We live in a time when the wisdom of the day tells us that we are the product of our past, or of our environment, or our genes, some kind of destiny placed upon us, and we can’t do anything about it. In that kind of world therapy consists of accepting who you are. Sometimes that is all right, it needs to be said. But sometimes it sounds an awful lot like “settling down in Babylon.” We may not have the life we want now. Things may have happened to make us feel that we are stuck where we are. But do you know what happens? When you live with anything for a while, it doesn’t seem so bad. Especially when you are asked to change, because then you can see the advantage of even being in bondage. At least you know what to expect. At least your life is familiar to you.

Richard Rohr, in a brilliant analysis, says that what has happened to us is that “the subjective self has become the objective truth.” What a terrific analysis. We are told that what is most real about us is our internal life, our feelings. Our feelings become the objective truth, the only reality there is.

Christian faith stands strongly over against that, and says that the most important fact about your life is not what has happened to you in the past, and not the way you are right now. The most important fact about your life is what God is offering you. God has given you the future. God has given you a new life. But you’ve got to get up, and move toward it.

For most of us, that is going to take a lot of discipline. It’s not fashionable to talk about discipline. It is going to take discipline to change a lifetime of habits, and to begin a new life. But in a time in which the subjective self is the definition of reality, we will do pretty much what we feel like doing, and feel good about it. But to have discipline in your life is to say, what is real for me as a person of faith, is not the way I am now, but the way I know I can become.

A student was crossing the campus of a college on a cold, rainy day, raining cats and dogs. He saw the college president walking across the campus. The student asked the president what he was doing out so early on a rainy Sunday morning. The president said, “I’m going to church.” The student asked, “What made you decide to go to a church on a day like this?” The president said, “I didn’t decide to go to church today. I made the decision many years ago.”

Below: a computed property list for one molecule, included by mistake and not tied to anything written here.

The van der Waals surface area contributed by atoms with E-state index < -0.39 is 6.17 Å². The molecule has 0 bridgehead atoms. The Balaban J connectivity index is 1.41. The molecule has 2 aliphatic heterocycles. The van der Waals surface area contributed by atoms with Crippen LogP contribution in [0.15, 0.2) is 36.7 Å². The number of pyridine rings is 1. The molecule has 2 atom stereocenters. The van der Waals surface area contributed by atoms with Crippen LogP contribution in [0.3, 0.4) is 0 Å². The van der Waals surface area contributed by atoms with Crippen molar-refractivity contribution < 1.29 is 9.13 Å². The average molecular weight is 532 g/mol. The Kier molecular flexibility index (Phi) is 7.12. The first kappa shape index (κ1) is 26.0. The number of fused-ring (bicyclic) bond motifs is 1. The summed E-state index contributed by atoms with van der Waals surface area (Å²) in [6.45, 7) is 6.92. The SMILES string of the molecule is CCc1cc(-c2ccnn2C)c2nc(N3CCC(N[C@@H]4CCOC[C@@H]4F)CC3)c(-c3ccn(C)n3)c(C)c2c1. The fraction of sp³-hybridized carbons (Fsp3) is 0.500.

What discipline means is that you will do those things that you should do even if you don’t feel like doing them. People say you ought to be honest about your feelings. I believe that. Your feelings are a part of you, and you ought to take your feelings seriously. But there is more to you than your feelings. There are also your hopes, your aspirations, your dreams, your visions, your responsibilities and your obligations, and there is now, because of the gospel proclaimed to you, a new life that is being offered to you. That is a part of your life, too. You ought to be as honest about those things as you are about your feelings. It is like John Wesley, who went to Peter Bohler and complained he couldn’t preach grace because he said he had never experienced it. Bohler told him, “Preach it until you do experience it.”

“Arise, shine; for your light has come.”

Do it even if you don’t feel like it, even if you don’t believe, or can’t imagine, that the promise that is offered can come to you. Get up and follow it anyway, because you are a person of faith, and you believe that what is real is not only the way you feel now, but the promise offered to you in Jesus Christ. So “arise, and shine.”

It is offered to you in grace. That is what Wesley discovered. But the paradox of the Christian life is, you won’t receive what is given to you unless you get up and go get it. That is what Wesley did. He followed Bohler’s advice. In a few weeks he experienced grace by preaching it, by seeking it. It changed his life. It turned him around.

That is probably why he left as a legacy for us Methodists this definition of the Christian life. He said the Christian life is “growing in grace.” Being a Christian, according to Wesley, is not just sitting in grace. It is “growing in grace,” doing something about your life. It is a mixture of grace, what God has given to us, and our own initiative and discipline, what we should be doing with our own lives. Wesley called it “sanctification.” What it really is, is hearing the command, “arise, and shine,” and getting up and going.

As a part of that spiritual discipline, Wesley wrote a service called, “The Renewal of the Covenant.” It calls us to remember the promise that God has given to us, and pledge ourselves to live the kind of life that would realize that promise in our own lives. He got the service originally from the Puritans in England and placed it on New Year’s Eve. He thought a renewal of the covenant at New Year’s Eve, a watch night service, would be the most appropriate place for it. Later it was also used on the first Sunday as an opportunity for us to remember what God has done for us, and to pledge our lives in response to grow in grace.

His brother, Charles Wesley, wrote the hymn which we will use to conclude this service:

Come, let us use the grace divine,

And all with one accord,

In a perpetual covenant

Join ourselves to Christ the Lord.